How to Vacuum an Above Ground Pool | For a Healthy & Enjoyable Swim

If you have invested in one of the best above ground pools, you know that proper maintenance and cleaning are key to both the lifespan of your pool, as well as to the safety of your swimmers. And one of the most important aspects of proper pool maintenance is learning how to vacuum above ground pools.

Once you’ve purchased a high quality swimming pool vacuum, you are probably wondering how to most effectively use the vacuum to get the best cleaning results for your pool. This guide is your comprehensive source for information and guidance on how to do just that. We’ll walk you through how to assemble your vacuum, put it to effective use, and even over some tips and tricks to keep your pool looking pristine. You, your family and guests will surely appreciate the crystal clear, safe swimming environment.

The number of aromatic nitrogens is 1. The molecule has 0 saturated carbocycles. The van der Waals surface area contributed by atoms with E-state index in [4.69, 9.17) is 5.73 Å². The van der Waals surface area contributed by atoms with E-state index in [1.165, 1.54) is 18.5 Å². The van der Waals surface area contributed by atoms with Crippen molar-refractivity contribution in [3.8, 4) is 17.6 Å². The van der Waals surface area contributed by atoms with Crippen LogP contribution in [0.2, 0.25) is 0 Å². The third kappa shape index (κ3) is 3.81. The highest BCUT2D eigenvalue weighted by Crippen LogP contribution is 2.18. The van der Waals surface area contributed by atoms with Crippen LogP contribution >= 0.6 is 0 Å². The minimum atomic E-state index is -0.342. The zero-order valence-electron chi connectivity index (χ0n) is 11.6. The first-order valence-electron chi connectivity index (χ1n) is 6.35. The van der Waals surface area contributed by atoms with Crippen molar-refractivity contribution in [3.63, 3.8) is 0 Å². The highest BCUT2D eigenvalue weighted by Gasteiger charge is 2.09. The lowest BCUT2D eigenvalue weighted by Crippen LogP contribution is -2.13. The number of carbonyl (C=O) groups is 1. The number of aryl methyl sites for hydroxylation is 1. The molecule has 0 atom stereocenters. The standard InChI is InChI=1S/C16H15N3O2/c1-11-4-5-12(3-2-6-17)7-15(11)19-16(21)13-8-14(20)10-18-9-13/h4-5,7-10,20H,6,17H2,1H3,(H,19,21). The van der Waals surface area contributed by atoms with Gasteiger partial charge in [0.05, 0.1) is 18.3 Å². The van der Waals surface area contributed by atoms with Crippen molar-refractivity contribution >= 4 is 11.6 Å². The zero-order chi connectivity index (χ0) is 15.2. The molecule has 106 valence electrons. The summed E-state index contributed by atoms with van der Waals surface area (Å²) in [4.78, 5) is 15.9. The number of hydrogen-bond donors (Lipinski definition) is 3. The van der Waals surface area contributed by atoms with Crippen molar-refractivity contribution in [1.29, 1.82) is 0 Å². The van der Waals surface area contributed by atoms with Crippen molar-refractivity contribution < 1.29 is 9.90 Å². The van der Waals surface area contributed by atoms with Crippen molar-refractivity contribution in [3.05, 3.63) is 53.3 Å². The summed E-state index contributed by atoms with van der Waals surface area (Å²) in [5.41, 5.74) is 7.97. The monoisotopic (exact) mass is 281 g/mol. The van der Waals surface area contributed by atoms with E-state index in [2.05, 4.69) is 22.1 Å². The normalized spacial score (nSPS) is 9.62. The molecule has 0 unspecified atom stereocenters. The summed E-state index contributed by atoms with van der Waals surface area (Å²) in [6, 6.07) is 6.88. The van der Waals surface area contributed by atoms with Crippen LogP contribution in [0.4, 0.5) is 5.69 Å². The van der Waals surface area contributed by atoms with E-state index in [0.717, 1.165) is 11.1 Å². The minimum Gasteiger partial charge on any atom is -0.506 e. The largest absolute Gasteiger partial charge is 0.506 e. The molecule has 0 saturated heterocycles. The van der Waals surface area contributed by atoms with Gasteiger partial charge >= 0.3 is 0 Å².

What You’ll Need to Vacuum Your Swimming Pool

The first, and most obvious, thing you’ll need is a pool vacuum! Be sure the vacuum is designed for above ground pool use.
But, in order to vacuum your pool properly, you will need just a few things beyond the vacuum itself. You will need a pool skimmer (or leaf rake). The pool skimmer will help you get the large pieces of debris out of the pool before you put your vacuum to work.

Next, you will definitely want a long extension pole. Without an extension pole, the process for vacuuming your pool will be a challenging and cumbersome slog.
Another important piece is the vac skimmer plate. This is the plate that you attach the hose to so it will fit over your pool skimmer.